4. My manager is doing a “stay interview” with me

I just had a meeting with my manager, and they let me know that as part of our goal-setting and review process, she’ll be asking me some questions. It seems management wants to gather information to ensure employees are happy. I appreciate their thinking of this, but I’m not sure the execution has been planned appropriately. Here are the questions I’ll be asked:

What do I look forward to when I get to work?
What are some reasons I want to stay at this employer?
What prompted the last thought I had of leaving?
What is one thing they could do to make my experience better?

Good questions, yes, especially if some action is taken on the overall responses. Unfortunately, I’ll have to answer directly to my manager in our meeting, and they’ll pass information along to higher management.

Am I wrong to think this should be fully anonymized? What if I don’t express adequate enthusiasm for staying and what I look forward to? What if other answers make them think I’ve been looking for other work (I haven’t)? I think this leaves a lot open to biases and prejudices and that when the next round of layoffs comes, this could factor into it. Or should I keep a more open mind about this?

Yeah, this is a bad way to do it. It’s reasonable for your manager to ask you some of these questions (like what they could do to make your experience better) but for many people, the answer to “What prompted the last thought you had of leaving?” will be something related to your manager — and even if it’s not, it might not be information you feel comfortable sharing with your boss. By doing it this way, they’re lowering the chances of getting honest answers, which raises questions about whether they’re just going through the motions (versus using peoples input in meaningful ways that will benefit you). They’d be better off anonymizing it or having you to talk to someone who’s not your manager.

That said, since it’s happening, you might as well see if you can use it to your advantage. Are there things you’d like to see happen that you’d feel comfortable talking to your boss about (even if they’re not your absolute highest priorities)? Share things you feel safe sharing, and feel no obligation to share the rest.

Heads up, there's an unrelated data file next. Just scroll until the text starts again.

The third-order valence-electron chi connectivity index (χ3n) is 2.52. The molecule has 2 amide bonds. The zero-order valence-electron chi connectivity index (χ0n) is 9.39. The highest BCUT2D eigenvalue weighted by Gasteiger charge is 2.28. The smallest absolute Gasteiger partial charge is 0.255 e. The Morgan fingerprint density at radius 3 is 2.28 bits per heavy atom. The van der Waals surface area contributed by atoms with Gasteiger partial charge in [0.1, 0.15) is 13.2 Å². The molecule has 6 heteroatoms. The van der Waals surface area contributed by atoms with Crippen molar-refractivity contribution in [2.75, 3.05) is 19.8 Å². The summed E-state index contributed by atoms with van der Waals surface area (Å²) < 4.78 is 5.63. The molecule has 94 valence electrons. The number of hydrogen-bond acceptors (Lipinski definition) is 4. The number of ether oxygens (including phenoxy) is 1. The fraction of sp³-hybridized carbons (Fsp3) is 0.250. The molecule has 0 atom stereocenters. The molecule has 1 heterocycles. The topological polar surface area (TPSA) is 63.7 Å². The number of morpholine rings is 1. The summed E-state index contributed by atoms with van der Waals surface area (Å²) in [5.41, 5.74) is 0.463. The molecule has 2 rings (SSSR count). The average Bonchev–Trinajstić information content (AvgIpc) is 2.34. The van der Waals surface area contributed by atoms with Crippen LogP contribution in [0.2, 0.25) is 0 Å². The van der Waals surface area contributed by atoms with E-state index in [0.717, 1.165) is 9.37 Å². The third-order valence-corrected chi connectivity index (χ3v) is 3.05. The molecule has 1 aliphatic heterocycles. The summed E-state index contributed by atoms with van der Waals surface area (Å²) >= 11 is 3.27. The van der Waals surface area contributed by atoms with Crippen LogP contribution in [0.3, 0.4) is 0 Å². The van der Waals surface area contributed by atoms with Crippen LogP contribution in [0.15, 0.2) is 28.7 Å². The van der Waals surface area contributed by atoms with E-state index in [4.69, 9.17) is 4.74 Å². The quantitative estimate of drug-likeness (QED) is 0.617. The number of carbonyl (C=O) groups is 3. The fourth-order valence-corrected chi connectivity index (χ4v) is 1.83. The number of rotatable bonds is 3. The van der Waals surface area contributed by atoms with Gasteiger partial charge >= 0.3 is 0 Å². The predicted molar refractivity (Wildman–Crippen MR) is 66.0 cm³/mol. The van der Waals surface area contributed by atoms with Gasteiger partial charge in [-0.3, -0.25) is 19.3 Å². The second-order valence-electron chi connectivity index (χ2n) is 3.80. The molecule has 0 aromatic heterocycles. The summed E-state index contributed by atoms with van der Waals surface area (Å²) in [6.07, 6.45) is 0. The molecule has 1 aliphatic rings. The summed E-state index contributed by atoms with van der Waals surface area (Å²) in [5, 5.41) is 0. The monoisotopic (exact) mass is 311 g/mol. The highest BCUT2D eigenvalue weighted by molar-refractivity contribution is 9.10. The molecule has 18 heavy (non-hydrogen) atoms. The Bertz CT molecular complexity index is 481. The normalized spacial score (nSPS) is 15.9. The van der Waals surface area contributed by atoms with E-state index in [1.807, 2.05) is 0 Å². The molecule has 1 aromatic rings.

{ 308 comments… read them below }

  1. Artemesia*

    #2. they didn’t support you; they were happy to dump 6 mos of extra work on you without giving you any extra pay or providing additional people to pick up some of your own job. Don’t hesitate a second doing what is good for you. They sure don’t care about what is good for you. Congratulations. Hope the new job is great.

    #1. This is almost certainly a pathology that will not be affected by a decorating budget or whatever.

    #3 Oh yeah, RUN like Godzilla is gaining on you. They have LOTS of people quitting and going back to their former employer and their response is not to figure out why they are driving people away but to write up a ridiculous contract.

    1. The Prettiest Curse*

      #3 – Godzilla is holding a giant red flag in her mouth and waving it at you to let you, specifically, know that working for these people would be a really horrible idea.

      1. MigraineMonth*

        I find it fascinating that someone looked at this pattern (our new hires keep quitting and going back to their previous jobs), thought “How can we prevent this from happening?” and then had the giant leap of creativity “Sure, we *could* improve our culture, but that’s hard and boring; lets threaten to sue our employees!”